(2) In order to permit the making of appreciable jumps, that is to say, in order for a man to jump to a-certa-in height, the spring would have to be able to store a corresponding quantityof power, that is to say, a' considerable number of kilogram-meters. Now. ametal spring can store without breakage, only a comparatively small quan tity of kilogram meters, perkilogramof metal. If one calculates the order of magnitude,- one-easily realizes that inorder to make jumps of considerable height, it would be necessary toplace under each foot some rather heavy springs and therefore, it would be very uncomfortable.

In the over-simplified-formof a metal coil spring, the elastic sole is therefore. only a.hurnorous idea of Utopian quality, without any practical interest; because it constitutes a contradiction with the actual propertiesof. matter and in particular, the properties. of metal springs. However, this Utopian idea, provided. that it is assisted by a suitable technical analysis, may be considered as containing latently, the germ of one of the most curious inventions, namely, the pneumatic stilt, and actual sevenleague boot.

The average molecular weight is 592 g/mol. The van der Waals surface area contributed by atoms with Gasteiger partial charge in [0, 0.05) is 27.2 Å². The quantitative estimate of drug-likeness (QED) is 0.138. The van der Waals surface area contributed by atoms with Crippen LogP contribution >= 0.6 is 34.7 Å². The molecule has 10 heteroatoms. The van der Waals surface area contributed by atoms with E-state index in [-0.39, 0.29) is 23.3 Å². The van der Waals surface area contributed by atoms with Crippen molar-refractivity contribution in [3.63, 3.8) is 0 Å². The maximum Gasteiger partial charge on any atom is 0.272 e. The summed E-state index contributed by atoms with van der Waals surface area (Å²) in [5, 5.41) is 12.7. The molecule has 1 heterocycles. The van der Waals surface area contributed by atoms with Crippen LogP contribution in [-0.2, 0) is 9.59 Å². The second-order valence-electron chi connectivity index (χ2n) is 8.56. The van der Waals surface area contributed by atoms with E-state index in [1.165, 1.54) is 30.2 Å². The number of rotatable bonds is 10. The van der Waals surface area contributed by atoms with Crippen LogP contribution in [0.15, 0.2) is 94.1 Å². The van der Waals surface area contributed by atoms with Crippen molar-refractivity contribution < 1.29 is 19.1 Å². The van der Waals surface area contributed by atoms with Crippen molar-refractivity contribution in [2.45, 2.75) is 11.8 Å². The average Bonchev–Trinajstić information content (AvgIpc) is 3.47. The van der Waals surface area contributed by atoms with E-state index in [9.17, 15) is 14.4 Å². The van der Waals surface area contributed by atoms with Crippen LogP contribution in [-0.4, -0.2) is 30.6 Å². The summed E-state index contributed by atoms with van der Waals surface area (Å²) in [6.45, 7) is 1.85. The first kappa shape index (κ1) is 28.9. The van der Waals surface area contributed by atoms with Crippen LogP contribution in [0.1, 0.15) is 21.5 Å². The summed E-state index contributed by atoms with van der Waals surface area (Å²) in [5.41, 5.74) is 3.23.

From the preceding analysis, it results as a matter of fact that a jumping skate or a portable jumping board must, first of all, comply with the following two conditions:

(1) It must permit a rather long expansion stroke, vertically, and a stroke as large as possible.

(2) It must allow the sole to move only longitudinally in the direction of the leg and it must absolutely prevent any transverse displacement.

These two absolute requirements can be complied with and this is the first aspect of the present inventionby making the jumping apparatus in the form of a stilt with an elastic leg.

Other objects and features of novelty will be apparent from the following specification, when read in connection with the accompanying drawings in which one embodiment of the invention is illustrated by way of example.

In the drawings:

2; Figure 1 is -a view inelevation of a stilt having elastic or spring supporting means; and